We would ask that coaches review the outside competition rule in that association with athletes is allowed outside the season of sport IN ONE REGULARLY SCHEDULED PHYSICAL EDUCATION CLASS ONLY and that schools and coaches may not be involved in outside meets with their athletes, such as the Foot Locker Cross Country Championships which are conducted after the Southern Section and State Final. These meets are not sanctioned or sponsored by the CIF Southern Section. High school athletes participating in these meets do so as unattached individuals. The school cannot provide or be involved with the furnishing of uniforms, transportation, lodging, coaching and/or before and after school practice.
THE INSTITUTE REPORT
Preparing Your Athletes For
Competition In Hot Weather
Specific steps must be taken to prepare athletes for
training and competing in hot weather. Proper preparation can improve
athletic performance and reduce the potential for thermal injury.
How the Body Handles Excess Heat During Exercise
When the rate at which heat is produced during exercise equals the rate at which heat is lost from the body, the body temperature will plateau at an elevated level. However, when more heat is produced during exercise than the body can lose, body temperature will rise to a potentially dangerous level. High environmental temperatures and humidity contribute to the risks of thermal injury because they reduce the body’s ability to remove heat. Athletes who are untrained and unacclimatezed (not accustomed to the heat) can maintain an elevated, but safe, body temperature during moderate exercise in temperatures ranging from 50 to 85 degrees Fahrenheit. With proper training and heat acclimatization, athletes can safely increase the intensity and duration of exercise in even hotter environments.
There is little chance that under hot, humid weather conditions thermal injury will occur in competitive events lasting up to 10 minutes (the vast majority of track events). But, body temperature could rise to dangerous levels (e.g., 106 degrees Fahrenheit) under these conditions during exercise lasting 12-to-15 minutes or longer, especially if the competition is preceded by a vigorous warm-up that elevates the body temperature.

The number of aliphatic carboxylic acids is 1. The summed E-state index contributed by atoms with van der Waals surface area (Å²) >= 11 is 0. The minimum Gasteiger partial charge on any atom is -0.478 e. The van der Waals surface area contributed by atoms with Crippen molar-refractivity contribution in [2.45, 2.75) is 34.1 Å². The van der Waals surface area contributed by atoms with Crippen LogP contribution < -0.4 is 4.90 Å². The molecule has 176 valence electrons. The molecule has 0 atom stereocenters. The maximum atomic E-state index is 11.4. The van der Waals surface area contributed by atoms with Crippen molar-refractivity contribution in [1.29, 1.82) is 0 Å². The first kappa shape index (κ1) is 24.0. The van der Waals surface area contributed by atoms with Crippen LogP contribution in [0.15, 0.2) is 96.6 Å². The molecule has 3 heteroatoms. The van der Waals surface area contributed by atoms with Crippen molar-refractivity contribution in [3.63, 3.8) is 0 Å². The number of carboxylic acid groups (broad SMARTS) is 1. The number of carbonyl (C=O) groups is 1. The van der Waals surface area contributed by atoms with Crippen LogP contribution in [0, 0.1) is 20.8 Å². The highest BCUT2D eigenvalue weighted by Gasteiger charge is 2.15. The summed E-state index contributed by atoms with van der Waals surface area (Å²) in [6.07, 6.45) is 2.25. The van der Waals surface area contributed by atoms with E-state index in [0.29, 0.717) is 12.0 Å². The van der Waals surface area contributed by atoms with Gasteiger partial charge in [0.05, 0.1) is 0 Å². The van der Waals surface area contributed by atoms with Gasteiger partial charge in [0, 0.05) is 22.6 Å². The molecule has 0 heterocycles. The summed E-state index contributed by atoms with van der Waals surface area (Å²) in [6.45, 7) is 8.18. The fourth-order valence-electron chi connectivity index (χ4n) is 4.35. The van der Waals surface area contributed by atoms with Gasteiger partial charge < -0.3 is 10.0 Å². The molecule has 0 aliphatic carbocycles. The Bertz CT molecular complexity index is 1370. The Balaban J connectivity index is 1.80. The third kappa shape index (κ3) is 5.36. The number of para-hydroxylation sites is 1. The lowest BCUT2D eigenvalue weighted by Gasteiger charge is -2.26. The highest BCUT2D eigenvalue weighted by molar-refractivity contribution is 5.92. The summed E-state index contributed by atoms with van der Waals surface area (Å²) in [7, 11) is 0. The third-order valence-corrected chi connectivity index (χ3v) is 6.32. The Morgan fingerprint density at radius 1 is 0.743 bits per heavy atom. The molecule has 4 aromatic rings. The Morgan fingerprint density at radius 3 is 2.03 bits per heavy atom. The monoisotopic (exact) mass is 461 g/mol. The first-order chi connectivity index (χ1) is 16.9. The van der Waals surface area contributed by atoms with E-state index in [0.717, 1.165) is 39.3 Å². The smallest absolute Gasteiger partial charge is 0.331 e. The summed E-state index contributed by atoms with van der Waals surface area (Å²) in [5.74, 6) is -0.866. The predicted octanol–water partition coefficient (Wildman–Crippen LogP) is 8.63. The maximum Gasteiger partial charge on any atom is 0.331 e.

How To Acclimate Your Athletes
Endurance training, even in a cool environment, produces physiological adjustments similar to those caused by heat acclimatization. Training and acclimatization enable athletes to exercise at considerably greater exercise intensities while maintaining safe acclimatization are required for an optimal ability to exercise in the heat.
How To Prevent Thermal Injuries
?Rest in the shade between competitive events. Exposure to the sun can cause blood to accumulate in the skin. This makes less blood available to muscles during subsequent exercise.
?Wear minimal, loose-fitting clothing to help promote heat loss
?During prolonged exercise in the heat, body fluids lost as sweat must be replaced as frequently as possible to avoid dehydration and subsequent thermal injury. Drinking 12-to-20 ounces (1 ½ to 2 ½ cups) of fluid 10-20 minutes prior to competition is a good idea, but can not substitute for ingesting fluids during exercise. Running through a shower or being hosed with water also will not prevent the rise in body temperature during exercise.
?Fluids (e.g., sports drinks) ingested during exercise should contain 5-8 percent carbohydrate and a small amount of electrolytes. Such beverages will provide a source of fuel for the working muscles and will facilitate the absorption of water and glucose from the intestines.
?Throughout heavy work or prolonged exercise, at least eight ounces (1 cup) of fluid should be consumed very 15-to-20 minutes.
?The pre-season regimen for competitive football, long distance running and other sports under hot and/or humid conditions should be preceded by one-to-two weeks of conditioning. This means working one-to-two hours per day in the heat, while earing minimal clothing and drinking liberally. This will help athletes gradually achieve heat-acclimatization.
?Practice sessions under hot, humid conditions should be limited to very moderate workouts or be canceled.
?Athletes who typically train and compete in cool
weather but are scheduled to compete in the heat can markedly improve
their heat tolerance by training in excess clothing. Carefully supervised
use of this practice will stimulate a warm environment and improve the
heat-acclimatization process. Similar to exercise in warm weather,
frequent fluid consumption is a must during this type of exercise.
Dr. Gisolfi is a professor of
Exercise Science, Physiology and Biophysics at the University of Iowa,
Iowa City. He is past president of the American College of Sports Medicine
and a member of the Gatorade Sports Science Institute. The Institute
Report is a service of the Gatorade Sports Science Institute. For more
The coach is in a better position to have a positive
influence on the youth of a community than any other member of the
faculty. He/She has an obligation to develop a personality and character
which are above reproach. The example set by the coach is of extreme
importance. The character-building potential of athletics is closely
related to the character of the coach.
1. Watch your language. Obscenity and profanity have no
place in an educational setting. Additionally, racial or ethnic comments